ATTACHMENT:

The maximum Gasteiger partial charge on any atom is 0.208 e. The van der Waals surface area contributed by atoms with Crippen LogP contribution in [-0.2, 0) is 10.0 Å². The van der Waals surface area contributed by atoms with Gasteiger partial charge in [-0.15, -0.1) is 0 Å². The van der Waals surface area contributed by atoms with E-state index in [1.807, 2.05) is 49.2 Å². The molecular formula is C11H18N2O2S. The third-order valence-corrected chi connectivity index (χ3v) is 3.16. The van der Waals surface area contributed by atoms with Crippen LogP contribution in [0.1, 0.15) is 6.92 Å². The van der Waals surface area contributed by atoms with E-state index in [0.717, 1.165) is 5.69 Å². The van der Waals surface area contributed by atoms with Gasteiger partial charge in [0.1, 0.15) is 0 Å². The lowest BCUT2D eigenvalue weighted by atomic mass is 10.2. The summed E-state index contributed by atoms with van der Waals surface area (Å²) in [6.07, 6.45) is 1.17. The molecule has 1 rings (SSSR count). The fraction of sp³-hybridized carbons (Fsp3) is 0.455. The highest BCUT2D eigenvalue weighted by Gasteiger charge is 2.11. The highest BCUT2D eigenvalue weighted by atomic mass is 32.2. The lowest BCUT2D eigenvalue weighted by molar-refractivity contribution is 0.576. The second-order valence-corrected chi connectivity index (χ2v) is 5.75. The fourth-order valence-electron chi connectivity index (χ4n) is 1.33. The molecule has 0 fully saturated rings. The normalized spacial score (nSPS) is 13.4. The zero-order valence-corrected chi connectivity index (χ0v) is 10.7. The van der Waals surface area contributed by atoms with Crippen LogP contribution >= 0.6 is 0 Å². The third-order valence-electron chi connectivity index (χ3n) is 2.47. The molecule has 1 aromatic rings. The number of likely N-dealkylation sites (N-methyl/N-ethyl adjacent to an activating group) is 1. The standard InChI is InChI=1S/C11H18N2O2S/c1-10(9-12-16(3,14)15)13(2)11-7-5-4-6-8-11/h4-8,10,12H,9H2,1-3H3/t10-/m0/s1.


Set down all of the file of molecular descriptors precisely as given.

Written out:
The maximum Gasteiger partial charge on any atom is 0.208 e. The van der Waals surface area contributed by atoms with Crippen LogP contribution in [-0.2, 0) is 10.0 Å². The van der Waals surface area contributed by atoms with Gasteiger partial charge in [-0.15, -0.1) is 0 Å². The van der Waals surface area contributed by atoms with E-state index in [1.807, 2.05) is 49.2 Å². The molecular formula is C11H18N2O2S. The third-order valence-corrected chi connectivity index (χ3v) is 3.16. The van der Waals surface area contributed by atoms with Crippen LogP contribution in [0.1, 0.15) is 6.92 Å². The van der Waals surface area contributed by atoms with E-state index in [0.717, 1.165) is 5.69 Å². The van der Waals surface area contributed by atoms with Gasteiger partial charge in [0.1, 0.15) is 0 Å². The lowest BCUT2D eigenvalue weighted by atomic mass is 10.2. The summed E-state index contributed by atoms with van der Waals surface area (Å²) in [6.07, 6.45) is 1.17. The molecule has 1 rings (SSSR count). The fraction of sp³-hybridized carbons (Fsp3) is 0.455. The highest BCUT2D eigenvalue weighted by Gasteiger charge is 2.11. The highest BCUT2D eigenvalue weighted by atomic mass is 32.2. The lowest BCUT2D eigenvalue weighted by molar-refractivity contribution is 0.576. The second-order valence-corrected chi connectivity index (χ2v) is 5.75. The fourth-order valence-electron chi connectivity index (χ4n) is 1.33. The molecule has 0 fully saturated rings. The normalized spacial score (nSPS) is 13.4. The zero-order valence-corrected chi connectivity index (χ0v) is 10.7. The van der Waals surface area contributed by atoms with Crippen LogP contribution >= 0.6 is 0 Å². The third-order valence-electron chi connectivity index (χ3n) is 2.47. The molecule has 1 aromatic rings. The number of likely N-dealkylation sites (N-methyl/N-ethyl adjacent to an activating group) is 1. The standard InChI is InChI=1S/C11H18N2O2S/c1-10(9-12-16(3,14)15)13(2)11-7-5-4-6-8-11/h4-8,10,12H,9H2,1-3H3/t10-/m0/s1.